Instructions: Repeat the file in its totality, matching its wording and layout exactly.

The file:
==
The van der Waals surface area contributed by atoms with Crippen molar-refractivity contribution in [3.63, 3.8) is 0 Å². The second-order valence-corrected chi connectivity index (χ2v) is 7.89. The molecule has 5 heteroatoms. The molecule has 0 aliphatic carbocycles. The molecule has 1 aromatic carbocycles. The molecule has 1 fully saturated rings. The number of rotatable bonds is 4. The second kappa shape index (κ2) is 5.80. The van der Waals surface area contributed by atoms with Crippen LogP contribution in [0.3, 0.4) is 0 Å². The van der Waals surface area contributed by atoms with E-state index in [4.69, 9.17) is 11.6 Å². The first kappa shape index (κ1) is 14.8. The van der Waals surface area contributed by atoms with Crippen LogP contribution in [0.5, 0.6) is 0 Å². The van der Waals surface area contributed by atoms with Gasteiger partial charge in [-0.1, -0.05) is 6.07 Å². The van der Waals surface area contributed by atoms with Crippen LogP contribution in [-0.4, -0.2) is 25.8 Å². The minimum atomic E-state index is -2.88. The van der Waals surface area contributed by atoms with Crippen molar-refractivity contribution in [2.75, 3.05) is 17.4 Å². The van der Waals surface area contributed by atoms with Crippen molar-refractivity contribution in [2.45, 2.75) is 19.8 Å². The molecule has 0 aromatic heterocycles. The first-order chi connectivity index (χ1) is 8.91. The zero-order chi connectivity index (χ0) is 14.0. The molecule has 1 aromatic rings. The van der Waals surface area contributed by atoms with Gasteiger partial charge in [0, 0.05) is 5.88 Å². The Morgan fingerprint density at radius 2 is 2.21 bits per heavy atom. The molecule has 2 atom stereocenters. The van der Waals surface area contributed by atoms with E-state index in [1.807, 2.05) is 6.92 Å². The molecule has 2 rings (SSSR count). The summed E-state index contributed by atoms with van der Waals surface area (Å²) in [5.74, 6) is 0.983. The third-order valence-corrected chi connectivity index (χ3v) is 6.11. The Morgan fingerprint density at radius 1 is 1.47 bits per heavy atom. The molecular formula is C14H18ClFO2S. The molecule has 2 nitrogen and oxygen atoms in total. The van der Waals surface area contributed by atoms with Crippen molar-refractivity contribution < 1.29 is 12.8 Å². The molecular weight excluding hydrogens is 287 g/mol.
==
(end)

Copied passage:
The van der Waals surface area contributed by atoms with Crippen molar-refractivity contribution in [3.63, 3.8) is 0 Å². The second-order valence-corrected chi connectivity index (χ2v) is 7.89. The molecule has 5 heteroatoms. The molecule has 0 aliphatic carbocycles. The molecule has 1 aromatic carbocycles. The molecule has 1 fully saturated rings. The number of rotatable bonds is 4. The second kappa shape index (κ2) is 5.80. The van der Waals surface area contributed by atoms with Crippen LogP contribution in [0.3, 0.4) is 0 Å². The van der Waals surface area contributed by atoms with E-state index in [4.69, 9.17) is 11.6 Å². The first kappa shape index (κ1) is 14.8. The van der Waals surface area contributed by atoms with Crippen LogP contribution in [0.5, 0.6) is 0 Å². The van der Waals surface area contributed by atoms with Gasteiger partial charge in [-0.1, -0.05) is 6.07 Å². The van der Waals surface area contributed by atoms with Crippen LogP contribution in [-0.4, -0.2) is 25.8 Å². The minimum atomic E-state index is -2.88. The van der Waals surface area contributed by atoms with Crippen molar-refractivity contribution in [2.75, 3.05) is 17.4 Å². The van der Waals surface area contributed by atoms with Crippen molar-refractivity contribution in [2.45, 2.75) is 19.8 Å². The molecule has 0 aromatic heterocycles. The first-order chi connectivity index (χ1) is 8.91. The zero-order chi connectivity index (χ0) is 14.0. The molecule has 1 aromatic rings. The van der Waals surface area contributed by atoms with Gasteiger partial charge in [0, 0.05) is 5.88 Å². The Morgan fingerprint density at radius 2 is 2.21 bits per heavy atom. The molecule has 2 atom stereocenters. The van der Waals surface area contributed by atoms with E-state index in [1.807, 2.05) is 6.92 Å². The molecule has 2 rings (SSSR count). The summed E-state index contributed by atoms with van der Waals surface area (Å²) in [5.74, 6) is 0.983. The third-order valence-corrected chi connectivity index (χ3v) is 6.11. The Morgan fingerprint density at radius 1 is 1.47 bits per heavy atom. The molecular formula is C14H18ClFO2S. The molecule has 2 nitrogen and oxygen atoms in total. The van der Waals surface area contributed by atoms with Crippen molar-refractivity contribution < 1.29 is 12.8 Å². The molecular weight excluding hydrogens is 287 g/mol.